Of course, this is an incredibly demanding standard to meet, and you could do all of these things and still not be admitted to a college like Stanford, which denies 95% of its applicants. At Westtown, we focus on helping you find colleges that will be a good fit for you. If those include highly selective colleges because of what they can offer you, great. If not, there are over 2000 four-year colleges in the U.S., and you can have an amazing experience at any of them.

Do I have to pay a lot for a summer trip or program to help me get into college?

Summer trips and programs can be great experiences and a lot of fun, but no, they don’t give an advantage in the college application process. Colleges know that many families can’t afford expensive camps, trips, or service programs, and they don’t want to penalize those students. So, they don’t give a lot of attention to the programs that cost a lot of money, especially those that don’t award academic credit. What’s more important is that you keep busy. Working at a summer job can earn you money while helping you learn skills you’ll never get in high school – yes, even working at Wawa. If you babysit or help care for elderly relatives, colleges want to know about that – it shows that you enjoy helping other people. You can find affordable online or community college classes where you can earn college credit for much less than at expensive pre-college programs at prestigious colleges.

If you do want to do a summer program and it’s hard for your family to afford it, come see a college counselor for more help. There are some low-cost or scholarship-based summer programs. Plan way ahead, though – application deadlines can be as early as January.

Should I take as many advanced courses as possible?

You should take the appropriate number for you, which might be zero, one, or more. Talk with your teachers, advisor, and college counselor for more help with course planning. In general, though, if you end ninth or tenth grade with As and Bs, especially if you earn mostly As, it might be a good time to consider taking an advanced course the following year.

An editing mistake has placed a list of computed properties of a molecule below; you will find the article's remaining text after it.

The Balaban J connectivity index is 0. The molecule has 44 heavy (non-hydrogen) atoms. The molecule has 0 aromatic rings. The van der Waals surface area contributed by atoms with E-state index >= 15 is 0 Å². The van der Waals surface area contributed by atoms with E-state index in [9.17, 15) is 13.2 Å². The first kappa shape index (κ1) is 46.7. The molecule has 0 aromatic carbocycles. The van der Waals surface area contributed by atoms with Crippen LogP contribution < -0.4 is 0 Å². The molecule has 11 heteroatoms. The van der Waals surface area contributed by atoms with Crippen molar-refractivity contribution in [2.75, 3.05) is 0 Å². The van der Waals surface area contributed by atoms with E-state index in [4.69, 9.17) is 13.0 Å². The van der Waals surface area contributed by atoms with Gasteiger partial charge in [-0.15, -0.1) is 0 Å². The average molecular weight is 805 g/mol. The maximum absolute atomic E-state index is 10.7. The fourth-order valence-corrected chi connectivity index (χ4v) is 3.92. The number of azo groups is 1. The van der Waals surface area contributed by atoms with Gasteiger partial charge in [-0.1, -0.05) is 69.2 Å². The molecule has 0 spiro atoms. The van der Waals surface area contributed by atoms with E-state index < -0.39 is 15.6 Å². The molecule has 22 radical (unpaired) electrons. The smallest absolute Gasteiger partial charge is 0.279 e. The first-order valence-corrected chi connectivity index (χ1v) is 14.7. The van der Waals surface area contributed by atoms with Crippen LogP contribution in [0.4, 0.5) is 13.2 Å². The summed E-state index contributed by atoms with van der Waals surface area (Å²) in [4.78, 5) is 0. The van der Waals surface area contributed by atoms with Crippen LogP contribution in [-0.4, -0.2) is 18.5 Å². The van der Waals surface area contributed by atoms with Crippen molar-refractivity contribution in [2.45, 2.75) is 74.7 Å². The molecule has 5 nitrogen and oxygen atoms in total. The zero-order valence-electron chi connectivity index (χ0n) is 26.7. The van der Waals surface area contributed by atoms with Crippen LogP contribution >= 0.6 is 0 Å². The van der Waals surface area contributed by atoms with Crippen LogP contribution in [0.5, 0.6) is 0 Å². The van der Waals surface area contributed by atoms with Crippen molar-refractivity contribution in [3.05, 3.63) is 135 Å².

Should I take AP or SAT Subject Tests?

It depends. Colleges do not emphasize AP scores in admission; they’re most interested in whether you take challenging classes and do well in them. Please note that we offer a much broader, deeper, and more complex curriculum than the AP, which is why we don’t offer AP classes and why our classes won’t necessarily prepare you well for AP tests. It is far more important to do well in challenging Westtown classes than to score well on AP tests. College admissions representatives know that what you do every day, which is reflected in your transcript, matters more than what you did one day after cramming for a test. If you’re looking for a way to show you are ready for a rigorous college curriculum, Westtown’s advanced courses are our most appropriate options. Talk with your teachers, advisor, and college counselor about what choices make the most sense for you. It is possible to take AP tests after completing certain Westtown courses, such as Calculus or level four of a language. Your teachers will communicate with you about when this is appropriate for you.

As of January 2021, College Board discontinued SAT Subject Tests.

How do I begin to research colleges?

College research depends somewhat on when you begin. If you’re in ninth or tenth grade, you can begin very casually by driving through a college campus, attending a concert, stopping in for lunch or coffee, or visiting a college when you go see friends or relatives. If you’re a parent hoping to start your teenager thinking about college, these are good ways to start. We college counselors advise that you should visit a variety of schools – big, small, near, far, urban, rural. Close to Westtown you can see Drexel or Penn (urban, private universities), Temple (urban public), Villanova (mid-size, suburban, Catholic), Penn State Brandywine (public, suburban, likely your most affordable option if you live in state), University of Delaware (large public university in college town), and Ursinus (small, private, small town, home to several Westtown alumni). There are dozens more options ; in fact there are 75 four-year colleges within 60 miles of Westtown.

If you just want to look around online, college websites are good, and all colleges have updated their online offerings during the pandemic. You can now learn a lot from your computer! Remember, though, that college websites are curated to show you only what a college wants you to see – especially on the admissions pages. To really get into what makes a college unique, look for student publications, student organizations’ social media accounts, YouTube channels, and other non-admissions sources.

If you’re beginning to get an idea of what you want but you haven’t started our Junior Seminar class yet (our college counseling class in junior year), Big Future at College Board is a great search engine where you can search by major, school size, location, and other factors. The Princeton Review is also a great site with many unique college lists: Best Classroom Experience, Students Study the Most/Least, Happiest Students, Best College Food, and more.

Once you start Junior Seminar we’ll give you many more resources! Meanwhile, if you have questions, remember that your Westtown college counselors are happy to meet with you.


When and how should I visit colleges?